Great read and inspiring – have you tried kombucha or a lemon lime and bitters to have in that 5-7 window or even a cup of tea? I find going out on the night outs and experimenting with these non alcoholic drinks keeps it exciting and topics to talk about what drinks I am trying!
Nice one and a great reflection. I know what you mean about the twat! But better a sober than a drunk twat.
Great read – I’ve just been inspired now!
Great read. Like you, I’ve continued Dry July into August and feel so much better because of it. I have regular calls from one of those wine companies that deliver and told them in July I wouldn’t need anything. They rang yesterday and, rather than ignore the call, I told them I was continuing Dry July so wouldn’t need anything. The lady said “good for you”. It made me feel good to “commit”, as you say. What an inspiring workplace you must have at HSM. Making such a difference to so many people.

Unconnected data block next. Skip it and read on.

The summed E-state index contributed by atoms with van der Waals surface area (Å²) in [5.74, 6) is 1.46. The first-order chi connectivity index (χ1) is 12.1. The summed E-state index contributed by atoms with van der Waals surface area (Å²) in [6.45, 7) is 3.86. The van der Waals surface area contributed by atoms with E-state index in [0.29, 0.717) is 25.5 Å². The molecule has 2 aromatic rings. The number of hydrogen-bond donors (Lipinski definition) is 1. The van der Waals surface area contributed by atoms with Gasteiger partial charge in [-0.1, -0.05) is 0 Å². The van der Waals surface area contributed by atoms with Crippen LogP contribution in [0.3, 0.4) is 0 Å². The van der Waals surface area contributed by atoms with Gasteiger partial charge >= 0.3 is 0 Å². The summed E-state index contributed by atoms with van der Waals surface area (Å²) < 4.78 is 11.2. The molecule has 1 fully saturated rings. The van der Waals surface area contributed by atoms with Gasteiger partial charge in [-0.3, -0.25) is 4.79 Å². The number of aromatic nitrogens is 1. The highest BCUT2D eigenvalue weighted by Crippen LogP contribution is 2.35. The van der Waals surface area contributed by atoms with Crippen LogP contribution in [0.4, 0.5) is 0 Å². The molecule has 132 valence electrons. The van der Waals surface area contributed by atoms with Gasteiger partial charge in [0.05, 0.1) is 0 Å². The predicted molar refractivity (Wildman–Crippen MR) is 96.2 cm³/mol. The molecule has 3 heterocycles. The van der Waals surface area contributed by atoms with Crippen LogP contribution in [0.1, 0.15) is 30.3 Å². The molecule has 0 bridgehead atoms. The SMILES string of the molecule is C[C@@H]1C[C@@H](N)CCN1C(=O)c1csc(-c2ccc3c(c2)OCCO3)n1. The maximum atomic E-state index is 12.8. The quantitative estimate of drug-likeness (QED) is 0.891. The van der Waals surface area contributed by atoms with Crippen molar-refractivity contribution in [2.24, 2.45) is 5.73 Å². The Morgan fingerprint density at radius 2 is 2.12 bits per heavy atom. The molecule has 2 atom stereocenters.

This really resonated with me. I read your blog most weeks and have great admiration for the helpful, sometimes jocular tone disseminating serious material. Our journeys with alcohol are all individual and graduated. The observations above though, phew! SO true. There’s no rosy, magical glasses that restore our sight to better than 20/20 when dry and sober, in my opinion. It’s almost as if our observations begin to be imbued with an authenticity and considered reflection that brings with it a freedom from self doubt. That person you thought was a twat (great description!) is proven a twat sober, but, and here’s the kicker, you *know* this now and are somewhat strangely more OK with that observation of another’s behaviour. There’s no gnawing doubt and no absolutist statement without reflection. It brings me calm. Being sober full time I find unburdened me from stressing about whether I would or wouldn’t drink at the party/dinner out/footy at the pub. Free from remorse about ‘imbibing too much’ or breaking my agreement with myself. Being in those places also makes judgements, about people or issues, memorable, truthful and important. Thanks for sharing, Roger. May you and all here find a nice groove and loving relationship with alcohol, with yourself and with others.